Wednesday, June 12, 2013

Who 24: Live At Hull

On the assumption that readers are tired of incessant complaints about commerce-driven repackagings, we’re going to try the constructive criticism angle. Certainly, we enjoy peeking into the vaults of our favorite performers and falling in sway to the buried treasure therein. But surely they don’t need to charge a premium for the first gullible wave of fanatics to view it through a keyhole, only to throw the door wide open later?
Recorded the day after the performance that resulted in Live At Leeds, the band’s similarly sequenced concert in Hull was left unreleased for decades due to what was assumed to be a faulty tape. Those intervening decades saw advances in technology that made the concert listenable without completely compromising its authenticity (namely, bass tracks transposed from the Leeds show on a few songs, plus other sections used to eliminate other gaps). The restored show was first made available in the 40th anniversary limited edition Leeds box set, which originally listed for $80 and now changes hands at three to four times that amount. So there was much gnashing of teeth and throwing up of hands when Live At Hull 1970 was released on its own for a lot less than before.
While it has the same setlist as Leeds with the exception of “Magic Bus”, it’s not an identical concert. Some songs are tighter than the day before (i.e. “Fortune Teller”) and some are sloppier (“Do You Think It’s Alright”). Pete’s improvisations on the likes of “Young Man Blues” and “My Generation” aren’t carbon copies either; we can even detect a nod to “I Can See For Miles” at the 15-minute mark of “Generation”. Between-song patter is at a minimum, so we can concentrate on the music; still, Pete’s prediction that this would be the last time they’d play “Summertime Blues” and “Shakin’ All Over” is pretty hilarious seeing as how it didn’t happen, and Keith always enjoyed yelling at the audience to shut up and have a little respect for their “fookin’ opera”. “Spoonful” makes an appearance in “Shakin’ All Over”, an aside that usually gets deleted from other releases for copyright reasons.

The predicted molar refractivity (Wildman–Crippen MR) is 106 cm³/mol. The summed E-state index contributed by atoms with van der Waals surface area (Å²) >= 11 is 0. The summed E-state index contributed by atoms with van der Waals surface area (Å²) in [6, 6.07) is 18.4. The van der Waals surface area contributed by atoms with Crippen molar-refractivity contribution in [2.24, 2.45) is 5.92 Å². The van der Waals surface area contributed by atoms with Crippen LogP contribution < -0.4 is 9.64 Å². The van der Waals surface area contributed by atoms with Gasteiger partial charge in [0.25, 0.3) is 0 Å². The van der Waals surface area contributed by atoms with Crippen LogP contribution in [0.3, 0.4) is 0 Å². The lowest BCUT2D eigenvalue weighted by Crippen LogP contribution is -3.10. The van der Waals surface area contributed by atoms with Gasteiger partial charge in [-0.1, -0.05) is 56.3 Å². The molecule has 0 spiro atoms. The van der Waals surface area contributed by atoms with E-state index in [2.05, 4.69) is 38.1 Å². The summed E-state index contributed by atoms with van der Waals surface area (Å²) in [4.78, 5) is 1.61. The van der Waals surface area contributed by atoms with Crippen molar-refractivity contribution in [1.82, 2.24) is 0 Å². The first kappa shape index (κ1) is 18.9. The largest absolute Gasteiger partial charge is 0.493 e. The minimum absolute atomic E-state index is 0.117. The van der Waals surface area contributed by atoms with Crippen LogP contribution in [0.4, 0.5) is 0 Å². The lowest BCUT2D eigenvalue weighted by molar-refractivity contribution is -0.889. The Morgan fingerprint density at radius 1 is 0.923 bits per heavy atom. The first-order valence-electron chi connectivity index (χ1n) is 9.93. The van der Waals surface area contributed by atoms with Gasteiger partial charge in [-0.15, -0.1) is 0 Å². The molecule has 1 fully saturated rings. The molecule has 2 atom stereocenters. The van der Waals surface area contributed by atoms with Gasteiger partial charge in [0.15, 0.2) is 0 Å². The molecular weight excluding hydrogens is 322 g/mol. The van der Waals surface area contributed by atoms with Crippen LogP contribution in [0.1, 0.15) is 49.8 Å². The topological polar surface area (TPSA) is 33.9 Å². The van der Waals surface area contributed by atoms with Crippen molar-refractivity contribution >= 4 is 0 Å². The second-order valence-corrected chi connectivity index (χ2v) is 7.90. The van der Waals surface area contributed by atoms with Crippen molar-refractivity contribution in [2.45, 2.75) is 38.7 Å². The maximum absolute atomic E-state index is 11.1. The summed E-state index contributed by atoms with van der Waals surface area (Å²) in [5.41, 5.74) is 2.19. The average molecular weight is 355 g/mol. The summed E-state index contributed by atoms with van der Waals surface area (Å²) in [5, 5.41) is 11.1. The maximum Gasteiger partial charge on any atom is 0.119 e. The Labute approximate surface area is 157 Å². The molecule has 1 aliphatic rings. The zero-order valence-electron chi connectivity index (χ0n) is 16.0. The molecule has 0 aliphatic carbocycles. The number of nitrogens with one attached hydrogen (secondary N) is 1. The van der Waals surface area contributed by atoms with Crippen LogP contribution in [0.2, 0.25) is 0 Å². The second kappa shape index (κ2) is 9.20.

The packaging isn’t all that exciting, but it is to be commended for not simply aping its twin, going instead for the tape box approach to show off the historical value. Apparently nobody took pictures at these shows, as the photos used here are the same ones used for every modern incarnation of Leeds.
Who freaks will have to have this, of course. Now if they’d only put it out this way first, instead of fanning the complaints over that Super Deluxe Edition…

The Who Live At Hull 1970 (2012)—3

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